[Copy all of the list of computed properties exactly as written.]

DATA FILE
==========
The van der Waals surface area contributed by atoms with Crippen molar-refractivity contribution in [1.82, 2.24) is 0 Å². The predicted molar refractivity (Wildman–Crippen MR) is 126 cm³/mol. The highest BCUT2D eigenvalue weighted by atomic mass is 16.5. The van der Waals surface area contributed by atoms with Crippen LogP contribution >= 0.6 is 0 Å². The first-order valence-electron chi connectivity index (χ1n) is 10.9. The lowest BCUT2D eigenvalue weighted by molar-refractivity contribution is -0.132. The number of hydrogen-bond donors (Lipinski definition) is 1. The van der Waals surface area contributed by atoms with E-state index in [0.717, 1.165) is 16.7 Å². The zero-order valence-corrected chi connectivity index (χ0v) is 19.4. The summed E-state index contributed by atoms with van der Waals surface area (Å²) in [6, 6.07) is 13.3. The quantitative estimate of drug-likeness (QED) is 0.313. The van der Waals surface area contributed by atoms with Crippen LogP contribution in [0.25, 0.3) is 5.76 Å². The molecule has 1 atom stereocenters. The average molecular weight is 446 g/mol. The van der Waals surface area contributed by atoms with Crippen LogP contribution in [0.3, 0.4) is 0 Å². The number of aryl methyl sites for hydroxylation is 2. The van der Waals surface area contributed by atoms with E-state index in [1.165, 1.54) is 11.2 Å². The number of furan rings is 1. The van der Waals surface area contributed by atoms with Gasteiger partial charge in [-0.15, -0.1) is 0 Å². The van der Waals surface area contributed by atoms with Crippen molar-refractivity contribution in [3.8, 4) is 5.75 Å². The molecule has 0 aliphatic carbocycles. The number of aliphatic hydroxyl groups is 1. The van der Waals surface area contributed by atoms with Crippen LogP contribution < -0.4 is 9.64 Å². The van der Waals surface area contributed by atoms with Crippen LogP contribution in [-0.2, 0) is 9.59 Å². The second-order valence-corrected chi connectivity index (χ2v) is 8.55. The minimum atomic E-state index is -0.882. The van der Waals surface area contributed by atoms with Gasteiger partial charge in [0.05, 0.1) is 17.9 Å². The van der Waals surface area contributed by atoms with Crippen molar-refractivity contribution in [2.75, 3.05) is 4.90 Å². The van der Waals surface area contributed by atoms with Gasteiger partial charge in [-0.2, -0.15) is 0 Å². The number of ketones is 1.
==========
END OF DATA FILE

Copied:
The van der Waals surface area contributed by atoms with Crippen molar-refractivity contribution in [1.82, 2.24) is 0 Å². The predicted molar refractivity (Wildman–Crippen MR) is 126 cm³/mol. The highest BCUT2D eigenvalue weighted by atomic mass is 16.5. The van der Waals surface area contributed by atoms with Crippen LogP contribution >= 0.6 is 0 Å². The first-order valence-electron chi connectivity index (χ1n) is 10.9. The lowest BCUT2D eigenvalue weighted by molar-refractivity contribution is -0.132. The number of hydrogen-bond donors (Lipinski definition) is 1. The van der Waals surface area contributed by atoms with E-state index in [0.717, 1.165) is 16.7 Å². The zero-order valence-corrected chi connectivity index (χ0v) is 19.4. The summed E-state index contributed by atoms with van der Waals surface area (Å²) in [6, 6.07) is 13.3. The quantitative estimate of drug-likeness (QED) is 0.313. The van der Waals surface area contributed by atoms with Crippen LogP contribution in [0.25, 0.3) is 5.76 Å². The molecule has 1 atom stereocenters. The average molecular weight is 446 g/mol. The van der Waals surface area contributed by atoms with Crippen LogP contribution in [0.3, 0.4) is 0 Å². The number of aryl methyl sites for hydroxylation is 2. The van der Waals surface area contributed by atoms with E-state index in [1.165, 1.54) is 11.2 Å². The number of furan rings is 1. The van der Waals surface area contributed by atoms with Gasteiger partial charge in [-0.15, -0.1) is 0 Å². The van der Waals surface area contributed by atoms with Crippen molar-refractivity contribution in [3.8, 4) is 5.75 Å². The molecule has 0 aliphatic carbocycles. The number of aliphatic hydroxyl groups is 1. The van der Waals surface area contributed by atoms with Crippen LogP contribution < -0.4 is 9.64 Å². The van der Waals surface area contributed by atoms with Crippen LogP contribution in [-0.2, 0) is 9.59 Å². The second-order valence-corrected chi connectivity index (χ2v) is 8.55. The minimum atomic E-state index is -0.882. The van der Waals surface area contributed by atoms with Gasteiger partial charge in [0.05, 0.1) is 17.9 Å². The van der Waals surface area contributed by atoms with Crippen molar-refractivity contribution in [2.75, 3.05) is 4.90 Å². The van der Waals surface area contributed by atoms with Gasteiger partial charge in [-0.2, -0.15) is 0 Å². The number of ketones is 1.